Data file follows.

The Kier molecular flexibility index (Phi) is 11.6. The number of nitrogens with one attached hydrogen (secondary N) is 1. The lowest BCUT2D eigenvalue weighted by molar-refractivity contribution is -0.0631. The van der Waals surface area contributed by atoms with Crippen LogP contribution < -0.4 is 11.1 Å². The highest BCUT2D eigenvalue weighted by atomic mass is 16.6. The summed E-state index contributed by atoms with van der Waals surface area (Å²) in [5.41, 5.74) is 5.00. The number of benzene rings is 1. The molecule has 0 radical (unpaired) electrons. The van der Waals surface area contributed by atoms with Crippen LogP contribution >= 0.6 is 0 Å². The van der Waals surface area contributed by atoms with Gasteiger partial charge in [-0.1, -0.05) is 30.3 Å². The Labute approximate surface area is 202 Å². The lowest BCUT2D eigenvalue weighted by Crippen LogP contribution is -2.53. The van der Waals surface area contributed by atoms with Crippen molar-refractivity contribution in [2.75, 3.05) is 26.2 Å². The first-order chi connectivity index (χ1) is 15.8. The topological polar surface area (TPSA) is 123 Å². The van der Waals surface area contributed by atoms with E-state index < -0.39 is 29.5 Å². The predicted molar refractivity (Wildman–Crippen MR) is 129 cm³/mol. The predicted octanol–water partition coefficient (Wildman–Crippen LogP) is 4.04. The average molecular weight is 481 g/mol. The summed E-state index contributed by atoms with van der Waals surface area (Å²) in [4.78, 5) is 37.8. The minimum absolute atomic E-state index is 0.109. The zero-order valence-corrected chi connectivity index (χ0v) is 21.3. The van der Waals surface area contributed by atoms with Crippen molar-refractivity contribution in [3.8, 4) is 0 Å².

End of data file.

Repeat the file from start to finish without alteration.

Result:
The Kier molecular flexibility index (Phi) is 11.6. The number of nitrogens with one attached hydrogen (secondary N) is 1. The lowest BCUT2D eigenvalue weighted by molar-refractivity contribution is -0.0631. The van der Waals surface area contributed by atoms with Crippen LogP contribution < -0.4 is 11.1 Å². The highest BCUT2D eigenvalue weighted by atomic mass is 16.6. The summed E-state index contributed by atoms with van der Waals surface area (Å²) in [5.41, 5.74) is 5.00. The number of benzene rings is 1. The molecule has 0 radical (unpaired) electrons. The van der Waals surface area contributed by atoms with Crippen LogP contribution >= 0.6 is 0 Å². The van der Waals surface area contributed by atoms with Gasteiger partial charge in [-0.1, -0.05) is 30.3 Å². The Labute approximate surface area is 202 Å². The lowest BCUT2D eigenvalue weighted by Crippen LogP contribution is -2.53. The van der Waals surface area contributed by atoms with Crippen molar-refractivity contribution in [2.75, 3.05) is 26.2 Å². The first-order chi connectivity index (χ1) is 15.8. The topological polar surface area (TPSA) is 123 Å². The van der Waals surface area contributed by atoms with E-state index < -0.39 is 29.5 Å². The predicted molar refractivity (Wildman–Crippen MR) is 129 cm³/mol. The predicted octanol–water partition coefficient (Wildman–Crippen LogP) is 4.04. The average molecular weight is 481 g/mol. The summed E-state index contributed by atoms with van der Waals surface area (Å²) in [4.78, 5) is 37.8. The minimum absolute atomic E-state index is 0.109. The zero-order valence-corrected chi connectivity index (χ0v) is 21.3. The van der Waals surface area contributed by atoms with Crippen molar-refractivity contribution in [3.8, 4) is 0 Å².